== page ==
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  Ellen Davignon: Lives of Quiet Desperation

Held Hostage for a Recipe

October 15, 1992

We aren't a big football family.  All I really know about the game, I learned about forty years ago from Andy Griffith when he said, more or less, and I quote:  "Football is a game what is played in a big cow pasture.  And you have these here guys all havin' a fight over this little bitty ball and then someone gets to carry it from one end of the pasture to the other without gettin' caught.  Or steppin' in somethin'." 

Lately, perforce, we have had to watch a lot more football than is usual what with the World Series down the drain and the remainder of the hockey season swirling in the bowl.  And I must confess, we watch with some bemusement, not understanding exactly what is going on. 

Oh, we know that getting the ball over the line means a score and that getting "sacked" is something that irritates the hell out of a quar- terback and his coaches.  But the nuances of the game go right over our heads as we sit there, watching intently, trying to learn from each other.  "What did that mean?" we ask.  And "Why do they have to go there?"  And "How come that wasn't called a fumble when he dropped the ball?"

None of us is able to explain.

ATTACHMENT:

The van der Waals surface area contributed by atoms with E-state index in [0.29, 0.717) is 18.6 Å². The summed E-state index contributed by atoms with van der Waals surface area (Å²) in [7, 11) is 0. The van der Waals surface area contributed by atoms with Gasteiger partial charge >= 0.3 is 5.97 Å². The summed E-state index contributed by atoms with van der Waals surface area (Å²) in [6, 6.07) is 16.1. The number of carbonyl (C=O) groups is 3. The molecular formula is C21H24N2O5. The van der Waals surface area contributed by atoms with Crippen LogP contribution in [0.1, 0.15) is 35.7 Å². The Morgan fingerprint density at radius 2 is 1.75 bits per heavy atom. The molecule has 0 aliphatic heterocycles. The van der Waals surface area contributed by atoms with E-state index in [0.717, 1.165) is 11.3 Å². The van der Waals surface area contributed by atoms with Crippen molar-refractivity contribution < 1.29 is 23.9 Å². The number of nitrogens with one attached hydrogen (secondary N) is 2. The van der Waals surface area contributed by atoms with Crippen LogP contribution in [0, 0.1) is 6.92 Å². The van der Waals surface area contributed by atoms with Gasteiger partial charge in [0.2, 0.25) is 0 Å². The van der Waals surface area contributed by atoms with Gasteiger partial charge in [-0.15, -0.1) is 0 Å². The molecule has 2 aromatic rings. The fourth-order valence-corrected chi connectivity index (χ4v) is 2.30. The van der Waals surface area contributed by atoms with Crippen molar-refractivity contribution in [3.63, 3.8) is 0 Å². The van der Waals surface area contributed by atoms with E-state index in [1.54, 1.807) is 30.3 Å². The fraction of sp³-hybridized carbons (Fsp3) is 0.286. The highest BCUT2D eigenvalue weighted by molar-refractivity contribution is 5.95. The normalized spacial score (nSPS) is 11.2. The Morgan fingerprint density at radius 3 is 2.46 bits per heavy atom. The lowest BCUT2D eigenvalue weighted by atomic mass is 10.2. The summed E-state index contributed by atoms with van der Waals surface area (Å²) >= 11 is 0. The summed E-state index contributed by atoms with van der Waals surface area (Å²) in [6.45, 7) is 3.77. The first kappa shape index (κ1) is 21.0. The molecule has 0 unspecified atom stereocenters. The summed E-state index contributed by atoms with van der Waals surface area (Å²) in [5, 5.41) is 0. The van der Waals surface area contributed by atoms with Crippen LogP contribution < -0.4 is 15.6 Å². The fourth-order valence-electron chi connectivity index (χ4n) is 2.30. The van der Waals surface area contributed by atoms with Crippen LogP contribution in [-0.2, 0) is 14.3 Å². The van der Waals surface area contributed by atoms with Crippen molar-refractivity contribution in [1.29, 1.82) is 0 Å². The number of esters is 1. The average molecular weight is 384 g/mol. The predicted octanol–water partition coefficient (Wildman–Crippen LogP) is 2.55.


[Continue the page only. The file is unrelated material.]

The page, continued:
At the end, the only thing that was clear was that either God or Lou Pasaglia (credit was being lavished in equal amounts) had kicked a propitious field-goal.  And the B.C. Lions got to be the ones having the love-in out there in the pasture, all that huggin' and kissin' and pattin' each other on the fanny.  Kind of peculiar, and incomprehen- sible, behaviour for a bunch of guys all six foot three and weighing several hundred pounds apiece, if you ask me.

Which, of course, you didn't.  But if you had, I would have said just that:  Pretty darn amazing! 

Being the liberal soul that I am, however, I also would have said (if you had asked - which you didn't): "Laisser faire, " or, more likely, "To each his own," the French expression "To make to do," losing something in the translation, as it does.

Besides, I've been having a kind of love-in of my own since I've been living in town.

Early on after moving here, Carol Swan invited me to come to the Selkirk Street school to talk to her grade l and 2 class about growing up in the Yukon and what it was like back in the dark ages, when I was a child.  Many of the kids knew me from visits to Johnson's Crossing; most related to my grey hair, cushiony protuberances, and all those other good, grandmotherly characteristics.  And all were keen to hear stories about the good old days and how we managed to fill our days without TV or videos.

It was an enjoyable experience.  I loved being with the kids, who were just about as smart and funny as my own grandbabies but a whole lot more respectful.  And they, in turn, loved the attention and the being able to share their thoughts and ask all the questions they wanted.

My morning with Carol's group was the start of a series of visits to other classes in other schools, the lastest being a terrific afternoon at Whitehorse Elementary, with a couple of Grade 6 classes.

"They are putting together a newspaper and wanted to plumb the depth of your expertise," said their teacher, Terry Markley.


"Could you please give us the recipe for your cinnamon buns?"  The request burst forth before my hearty "Hi guys..." had ceased rever- berating.